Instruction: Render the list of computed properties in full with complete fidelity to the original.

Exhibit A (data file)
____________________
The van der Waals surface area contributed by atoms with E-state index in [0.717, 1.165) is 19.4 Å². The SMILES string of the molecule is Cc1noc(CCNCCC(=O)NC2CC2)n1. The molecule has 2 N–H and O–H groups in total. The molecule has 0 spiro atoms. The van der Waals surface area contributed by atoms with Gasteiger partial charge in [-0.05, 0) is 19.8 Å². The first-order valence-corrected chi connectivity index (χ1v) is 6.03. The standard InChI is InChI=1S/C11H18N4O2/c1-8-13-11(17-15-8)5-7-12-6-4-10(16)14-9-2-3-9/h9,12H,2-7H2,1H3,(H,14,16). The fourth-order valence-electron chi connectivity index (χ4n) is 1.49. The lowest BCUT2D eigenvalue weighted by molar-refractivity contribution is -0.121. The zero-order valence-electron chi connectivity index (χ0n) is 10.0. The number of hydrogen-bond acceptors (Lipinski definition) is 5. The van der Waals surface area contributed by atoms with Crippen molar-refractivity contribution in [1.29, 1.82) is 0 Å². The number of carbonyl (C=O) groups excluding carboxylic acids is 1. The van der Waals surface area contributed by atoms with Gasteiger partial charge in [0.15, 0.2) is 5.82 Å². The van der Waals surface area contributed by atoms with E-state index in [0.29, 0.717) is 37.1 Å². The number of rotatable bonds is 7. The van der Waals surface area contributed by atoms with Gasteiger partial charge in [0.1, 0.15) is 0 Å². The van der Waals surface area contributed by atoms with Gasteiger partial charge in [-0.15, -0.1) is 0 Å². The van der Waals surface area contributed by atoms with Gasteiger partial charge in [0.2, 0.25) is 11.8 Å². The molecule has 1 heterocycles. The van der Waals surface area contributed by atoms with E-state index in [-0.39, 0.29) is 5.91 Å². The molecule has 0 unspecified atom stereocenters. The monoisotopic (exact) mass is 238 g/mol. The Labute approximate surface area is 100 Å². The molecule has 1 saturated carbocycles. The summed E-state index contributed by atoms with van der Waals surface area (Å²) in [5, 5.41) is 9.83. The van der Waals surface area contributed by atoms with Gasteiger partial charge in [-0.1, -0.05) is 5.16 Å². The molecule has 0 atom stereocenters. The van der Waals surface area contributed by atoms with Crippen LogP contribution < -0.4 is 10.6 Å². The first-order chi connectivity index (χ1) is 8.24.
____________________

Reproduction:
The van der Waals surface area contributed by atoms with E-state index in [0.717, 1.165) is 19.4 Å². The SMILES string of the molecule is Cc1noc(CCNCCC(=O)NC2CC2)n1. The molecule has 2 N–H and O–H groups in total. The molecule has 0 spiro atoms. The van der Waals surface area contributed by atoms with Gasteiger partial charge in [-0.05, 0) is 19.8 Å². The first-order valence-corrected chi connectivity index (χ1v) is 6.03. The standard InChI is InChI=1S/C11H18N4O2/c1-8-13-11(17-15-8)5-7-12-6-4-10(16)14-9-2-3-9/h9,12H,2-7H2,1H3,(H,14,16). The fourth-order valence-electron chi connectivity index (χ4n) is 1.49. The lowest BCUT2D eigenvalue weighted by molar-refractivity contribution is -0.121. The zero-order valence-electron chi connectivity index (χ0n) is 10.0. The number of hydrogen-bond acceptors (Lipinski definition) is 5. The van der Waals surface area contributed by atoms with Crippen molar-refractivity contribution in [1.29, 1.82) is 0 Å². The number of carbonyl (C=O) groups excluding carboxylic acids is 1. The van der Waals surface area contributed by atoms with Gasteiger partial charge in [0.15, 0.2) is 5.82 Å². The van der Waals surface area contributed by atoms with E-state index in [0.29, 0.717) is 37.1 Å². The number of rotatable bonds is 7. The van der Waals surface area contributed by atoms with Gasteiger partial charge in [0.1, 0.15) is 0 Å². The van der Waals surface area contributed by atoms with Gasteiger partial charge in [-0.15, -0.1) is 0 Å². The van der Waals surface area contributed by atoms with Gasteiger partial charge in [0.2, 0.25) is 11.8 Å². The molecule has 1 heterocycles. The van der Waals surface area contributed by atoms with E-state index in [-0.39, 0.29) is 5.91 Å². The molecule has 0 unspecified atom stereocenters. The monoisotopic (exact) mass is 238 g/mol. The Labute approximate surface area is 100 Å². The molecule has 1 saturated carbocycles. The summed E-state index contributed by atoms with van der Waals surface area (Å²) in [5, 5.41) is 9.83. The van der Waals surface area contributed by atoms with Gasteiger partial charge in [-0.1, -0.05) is 5.16 Å². The molecule has 0 atom stereocenters. The van der Waals surface area contributed by atoms with Crippen LogP contribution < -0.4 is 10.6 Å². The first-order chi connectivity index (χ1) is 8.24.